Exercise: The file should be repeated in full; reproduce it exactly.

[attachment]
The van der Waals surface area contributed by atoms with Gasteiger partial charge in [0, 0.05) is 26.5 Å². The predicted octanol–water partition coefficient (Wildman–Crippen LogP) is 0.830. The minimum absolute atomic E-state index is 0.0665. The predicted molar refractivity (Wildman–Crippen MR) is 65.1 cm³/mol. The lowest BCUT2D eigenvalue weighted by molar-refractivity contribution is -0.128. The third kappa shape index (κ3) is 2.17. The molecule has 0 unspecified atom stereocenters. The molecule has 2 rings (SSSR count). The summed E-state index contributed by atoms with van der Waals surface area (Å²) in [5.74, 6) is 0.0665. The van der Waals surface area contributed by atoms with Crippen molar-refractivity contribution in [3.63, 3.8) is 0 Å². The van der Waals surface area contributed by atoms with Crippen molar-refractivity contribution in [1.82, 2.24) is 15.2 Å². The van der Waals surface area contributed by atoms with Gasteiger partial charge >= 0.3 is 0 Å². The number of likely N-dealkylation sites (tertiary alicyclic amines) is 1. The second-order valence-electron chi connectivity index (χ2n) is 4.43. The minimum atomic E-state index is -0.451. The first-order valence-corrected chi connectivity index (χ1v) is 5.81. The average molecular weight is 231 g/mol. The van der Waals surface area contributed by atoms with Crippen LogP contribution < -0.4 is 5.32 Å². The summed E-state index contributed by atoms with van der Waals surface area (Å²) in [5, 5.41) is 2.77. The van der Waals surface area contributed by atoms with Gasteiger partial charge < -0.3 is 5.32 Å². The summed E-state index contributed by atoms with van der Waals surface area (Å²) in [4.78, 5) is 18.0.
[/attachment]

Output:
The van der Waals surface area contributed by atoms with Gasteiger partial charge in [0, 0.05) is 26.5 Å². The predicted octanol–water partition coefficient (Wildman–Crippen LogP) is 0.830. The minimum absolute atomic E-state index is 0.0665. The predicted molar refractivity (Wildman–Crippen MR) is 65.1 cm³/mol. The lowest BCUT2D eigenvalue weighted by molar-refractivity contribution is -0.128. The third kappa shape index (κ3) is 2.17. The molecule has 0 unspecified atom stereocenters. The molecule has 2 rings (SSSR count). The summed E-state index contributed by atoms with van der Waals surface area (Å²) in [5.74, 6) is 0.0665. The van der Waals surface area contributed by atoms with Crippen molar-refractivity contribution in [3.63, 3.8) is 0 Å². The van der Waals surface area contributed by atoms with Crippen molar-refractivity contribution in [1.82, 2.24) is 15.2 Å². The van der Waals surface area contributed by atoms with Gasteiger partial charge >= 0.3 is 0 Å². The number of likely N-dealkylation sites (tertiary alicyclic amines) is 1. The second-order valence-electron chi connectivity index (χ2n) is 4.43. The minimum atomic E-state index is -0.451. The first-order valence-corrected chi connectivity index (χ1v) is 5.81. The average molecular weight is 231 g/mol. The van der Waals surface area contributed by atoms with Crippen LogP contribution < -0.4 is 5.32 Å². The summed E-state index contributed by atoms with van der Waals surface area (Å²) in [5, 5.41) is 2.77. The van der Waals surface area contributed by atoms with Gasteiger partial charge < -0.3 is 5.32 Å². The summed E-state index contributed by atoms with van der Waals surface area (Å²) in [4.78, 5) is 18.0.